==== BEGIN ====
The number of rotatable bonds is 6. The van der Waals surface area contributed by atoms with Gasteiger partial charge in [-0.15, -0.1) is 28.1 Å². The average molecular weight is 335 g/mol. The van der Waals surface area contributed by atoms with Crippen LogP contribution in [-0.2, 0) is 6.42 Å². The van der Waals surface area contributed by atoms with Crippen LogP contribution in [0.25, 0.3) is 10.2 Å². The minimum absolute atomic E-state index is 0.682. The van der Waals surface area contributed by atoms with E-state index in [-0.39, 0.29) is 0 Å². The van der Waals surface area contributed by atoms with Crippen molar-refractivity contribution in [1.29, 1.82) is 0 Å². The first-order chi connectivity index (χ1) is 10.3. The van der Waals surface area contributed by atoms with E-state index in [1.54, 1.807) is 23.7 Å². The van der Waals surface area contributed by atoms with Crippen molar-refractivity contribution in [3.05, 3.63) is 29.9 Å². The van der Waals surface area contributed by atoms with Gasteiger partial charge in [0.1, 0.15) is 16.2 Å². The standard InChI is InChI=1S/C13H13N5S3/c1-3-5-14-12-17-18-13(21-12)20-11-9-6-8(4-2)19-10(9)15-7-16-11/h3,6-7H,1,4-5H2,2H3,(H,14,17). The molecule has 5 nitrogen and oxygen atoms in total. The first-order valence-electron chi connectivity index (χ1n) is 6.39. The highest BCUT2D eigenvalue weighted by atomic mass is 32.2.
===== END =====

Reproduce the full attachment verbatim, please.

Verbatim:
The number of rotatable bonds is 6. The van der Waals surface area contributed by atoms with Gasteiger partial charge in [-0.15, -0.1) is 28.1 Å². The average molecular weight is 335 g/mol. The van der Waals surface area contributed by atoms with Crippen LogP contribution in [-0.2, 0) is 6.42 Å². The van der Waals surface area contributed by atoms with Crippen LogP contribution in [0.25, 0.3) is 10.2 Å². The minimum absolute atomic E-state index is 0.682. The van der Waals surface area contributed by atoms with E-state index in [-0.39, 0.29) is 0 Å². The van der Waals surface area contributed by atoms with Crippen molar-refractivity contribution in [1.29, 1.82) is 0 Å². The first-order chi connectivity index (χ1) is 10.3. The van der Waals surface area contributed by atoms with E-state index in [1.54, 1.807) is 23.7 Å². The van der Waals surface area contributed by atoms with Crippen molar-refractivity contribution in [3.05, 3.63) is 29.9 Å². The van der Waals surface area contributed by atoms with Gasteiger partial charge in [0.1, 0.15) is 16.2 Å². The standard InChI is InChI=1S/C13H13N5S3/c1-3-5-14-12-17-18-13(21-12)20-11-9-6-8(4-2)19-10(9)15-7-16-11/h3,6-7H,1,4-5H2,2H3,(H,14,17). The molecule has 5 nitrogen and oxygen atoms in total. The first-order valence-electron chi connectivity index (χ1n) is 6.39. The highest BCUT2D eigenvalue weighted by atomic mass is 32.2.